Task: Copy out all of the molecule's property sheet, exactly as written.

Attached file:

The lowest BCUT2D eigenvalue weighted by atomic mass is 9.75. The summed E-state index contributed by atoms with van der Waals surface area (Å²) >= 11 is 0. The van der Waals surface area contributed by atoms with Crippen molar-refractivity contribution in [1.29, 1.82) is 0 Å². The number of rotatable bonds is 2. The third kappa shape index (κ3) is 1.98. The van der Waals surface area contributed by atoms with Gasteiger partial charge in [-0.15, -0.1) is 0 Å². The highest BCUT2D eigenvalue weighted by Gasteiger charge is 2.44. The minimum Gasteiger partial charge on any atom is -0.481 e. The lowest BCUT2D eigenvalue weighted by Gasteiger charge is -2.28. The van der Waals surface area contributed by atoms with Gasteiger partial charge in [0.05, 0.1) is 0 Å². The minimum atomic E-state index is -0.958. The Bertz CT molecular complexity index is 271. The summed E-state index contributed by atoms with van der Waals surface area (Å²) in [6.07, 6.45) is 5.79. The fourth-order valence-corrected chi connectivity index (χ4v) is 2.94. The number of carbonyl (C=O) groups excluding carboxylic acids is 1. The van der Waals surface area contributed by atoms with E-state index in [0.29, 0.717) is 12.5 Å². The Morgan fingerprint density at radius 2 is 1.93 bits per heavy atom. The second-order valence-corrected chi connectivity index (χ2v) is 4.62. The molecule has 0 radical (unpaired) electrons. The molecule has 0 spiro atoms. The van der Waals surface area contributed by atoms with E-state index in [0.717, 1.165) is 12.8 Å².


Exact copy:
The lowest BCUT2D eigenvalue weighted by atomic mass is 9.75. The summed E-state index contributed by atoms with van der Waals surface area (Å²) >= 11 is 0. The van der Waals surface area contributed by atoms with Crippen molar-refractivity contribution in [1.29, 1.82) is 0 Å². The number of rotatable bonds is 2. The third kappa shape index (κ3) is 1.98. The van der Waals surface area contributed by atoms with Gasteiger partial charge in [-0.15, -0.1) is 0 Å². The highest BCUT2D eigenvalue weighted by Gasteiger charge is 2.44. The minimum Gasteiger partial charge on any atom is -0.481 e. The lowest BCUT2D eigenvalue weighted by Gasteiger charge is -2.28. The van der Waals surface area contributed by atoms with Gasteiger partial charge in [0.05, 0.1) is 0 Å². The minimum atomic E-state index is -0.958. The Bertz CT molecular complexity index is 271. The summed E-state index contributed by atoms with van der Waals surface area (Å²) in [6.07, 6.45) is 5.79. The fourth-order valence-corrected chi connectivity index (χ4v) is 2.94. The number of carbonyl (C=O) groups excluding carboxylic acids is 1. The van der Waals surface area contributed by atoms with E-state index in [0.29, 0.717) is 12.5 Å². The Morgan fingerprint density at radius 2 is 1.93 bits per heavy atom. The second-order valence-corrected chi connectivity index (χ2v) is 4.62. The molecule has 0 radical (unpaired) electrons. The molecule has 0 spiro atoms. The van der Waals surface area contributed by atoms with E-state index in [0.717, 1.165) is 12.8 Å².